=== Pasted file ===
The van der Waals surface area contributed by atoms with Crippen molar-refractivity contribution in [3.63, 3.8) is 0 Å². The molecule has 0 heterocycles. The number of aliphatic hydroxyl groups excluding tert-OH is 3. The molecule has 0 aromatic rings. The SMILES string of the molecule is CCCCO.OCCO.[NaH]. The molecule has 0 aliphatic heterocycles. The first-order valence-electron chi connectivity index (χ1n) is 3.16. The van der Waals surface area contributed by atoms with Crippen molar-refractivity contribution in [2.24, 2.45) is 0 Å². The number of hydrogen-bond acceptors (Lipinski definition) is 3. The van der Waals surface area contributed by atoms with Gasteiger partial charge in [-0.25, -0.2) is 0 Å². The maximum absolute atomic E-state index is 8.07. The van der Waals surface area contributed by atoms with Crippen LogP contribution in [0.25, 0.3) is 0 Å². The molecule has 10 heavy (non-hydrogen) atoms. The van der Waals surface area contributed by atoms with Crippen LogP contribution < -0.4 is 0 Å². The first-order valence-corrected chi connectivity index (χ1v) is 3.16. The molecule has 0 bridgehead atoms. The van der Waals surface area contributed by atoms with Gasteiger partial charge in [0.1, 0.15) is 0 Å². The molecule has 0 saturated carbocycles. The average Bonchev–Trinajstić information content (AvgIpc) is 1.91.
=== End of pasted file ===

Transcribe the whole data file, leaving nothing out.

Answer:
The van der Waals surface area contributed by atoms with Crippen molar-refractivity contribution in [3.63, 3.8) is 0 Å². The molecule has 0 heterocycles. The number of aliphatic hydroxyl groups excluding tert-OH is 3. The molecule has 0 aromatic rings. The SMILES string of the molecule is CCCCO.OCCO.[NaH]. The molecule has 0 aliphatic heterocycles. The first-order valence-electron chi connectivity index (χ1n) is 3.16. The van der Waals surface area contributed by atoms with Crippen molar-refractivity contribution in [2.24, 2.45) is 0 Å². The number of hydrogen-bond acceptors (Lipinski definition) is 3. The van der Waals surface area contributed by atoms with Gasteiger partial charge in [-0.25, -0.2) is 0 Å². The maximum absolute atomic E-state index is 8.07. The van der Waals surface area contributed by atoms with Crippen LogP contribution in [0.25, 0.3) is 0 Å². The molecule has 10 heavy (non-hydrogen) atoms. The van der Waals surface area contributed by atoms with Crippen LogP contribution < -0.4 is 0 Å². The first-order valence-corrected chi connectivity index (χ1v) is 3.16. The molecule has 0 bridgehead atoms. The van der Waals surface area contributed by atoms with Gasteiger partial charge in [0.1, 0.15) is 0 Å². The molecule has 0 saturated carbocycles. The average Bonchev–Trinajstić information content (AvgIpc) is 1.91.